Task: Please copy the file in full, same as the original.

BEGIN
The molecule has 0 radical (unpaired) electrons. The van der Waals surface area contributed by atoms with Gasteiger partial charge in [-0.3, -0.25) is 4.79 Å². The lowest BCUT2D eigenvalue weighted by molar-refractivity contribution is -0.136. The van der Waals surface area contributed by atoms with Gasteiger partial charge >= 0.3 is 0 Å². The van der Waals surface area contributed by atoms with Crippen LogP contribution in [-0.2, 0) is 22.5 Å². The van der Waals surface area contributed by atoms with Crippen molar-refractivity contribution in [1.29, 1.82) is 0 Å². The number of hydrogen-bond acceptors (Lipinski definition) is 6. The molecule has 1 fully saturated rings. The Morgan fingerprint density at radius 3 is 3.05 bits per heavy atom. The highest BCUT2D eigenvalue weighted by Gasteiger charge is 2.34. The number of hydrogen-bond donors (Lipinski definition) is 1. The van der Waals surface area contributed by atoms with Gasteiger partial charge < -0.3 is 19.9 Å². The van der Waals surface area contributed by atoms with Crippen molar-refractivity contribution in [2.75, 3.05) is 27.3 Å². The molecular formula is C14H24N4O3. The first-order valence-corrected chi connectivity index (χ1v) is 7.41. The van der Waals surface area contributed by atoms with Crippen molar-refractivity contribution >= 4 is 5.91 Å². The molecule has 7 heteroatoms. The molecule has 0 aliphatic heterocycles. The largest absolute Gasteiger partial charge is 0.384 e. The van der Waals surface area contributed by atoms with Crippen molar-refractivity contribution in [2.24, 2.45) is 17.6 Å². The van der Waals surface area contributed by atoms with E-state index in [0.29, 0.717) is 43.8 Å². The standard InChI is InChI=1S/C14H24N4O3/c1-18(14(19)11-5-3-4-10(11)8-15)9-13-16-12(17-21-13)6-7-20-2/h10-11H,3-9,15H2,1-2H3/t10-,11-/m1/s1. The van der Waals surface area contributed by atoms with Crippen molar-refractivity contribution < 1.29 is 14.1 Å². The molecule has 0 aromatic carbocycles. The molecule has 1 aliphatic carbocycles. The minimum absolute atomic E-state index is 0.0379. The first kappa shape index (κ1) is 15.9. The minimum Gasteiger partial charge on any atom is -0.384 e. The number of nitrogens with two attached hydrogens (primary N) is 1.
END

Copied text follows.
The molecule has 0 radical (unpaired) electrons. The van der Waals surface area contributed by atoms with Gasteiger partial charge in [-0.3, -0.25) is 4.79 Å². The lowest BCUT2D eigenvalue weighted by molar-refractivity contribution is -0.136. The van der Waals surface area contributed by atoms with Gasteiger partial charge >= 0.3 is 0 Å². The van der Waals surface area contributed by atoms with Crippen LogP contribution in [-0.2, 0) is 22.5 Å². The van der Waals surface area contributed by atoms with Crippen molar-refractivity contribution in [1.29, 1.82) is 0 Å². The number of hydrogen-bond acceptors (Lipinski definition) is 6. The molecule has 1 fully saturated rings. The Morgan fingerprint density at radius 3 is 3.05 bits per heavy atom. The highest BCUT2D eigenvalue weighted by Gasteiger charge is 2.34. The number of hydrogen-bond donors (Lipinski definition) is 1. The van der Waals surface area contributed by atoms with Gasteiger partial charge < -0.3 is 19.9 Å². The van der Waals surface area contributed by atoms with Crippen molar-refractivity contribution in [2.75, 3.05) is 27.3 Å². The molecular formula is C14H24N4O3. The first-order valence-corrected chi connectivity index (χ1v) is 7.41. The van der Waals surface area contributed by atoms with Crippen molar-refractivity contribution >= 4 is 5.91 Å². The molecule has 7 heteroatoms. The molecule has 0 aliphatic heterocycles. The largest absolute Gasteiger partial charge is 0.384 e. The van der Waals surface area contributed by atoms with Crippen molar-refractivity contribution in [2.24, 2.45) is 17.6 Å². The van der Waals surface area contributed by atoms with E-state index in [0.29, 0.717) is 43.8 Å². The standard InChI is InChI=1S/C14H24N4O3/c1-18(14(19)11-5-3-4-10(11)8-15)9-13-16-12(17-21-13)6-7-20-2/h10-11H,3-9,15H2,1-2H3/t10-,11-/m1/s1. The van der Waals surface area contributed by atoms with Crippen molar-refractivity contribution < 1.29 is 14.1 Å². The molecule has 0 aromatic carbocycles. The molecule has 1 aliphatic carbocycles. The minimum absolute atomic E-state index is 0.0379. The first kappa shape index (κ1) is 15.9. The minimum Gasteiger partial charge on any atom is -0.384 e. The number of nitrogens with two attached hydrogens (primary N) is 1.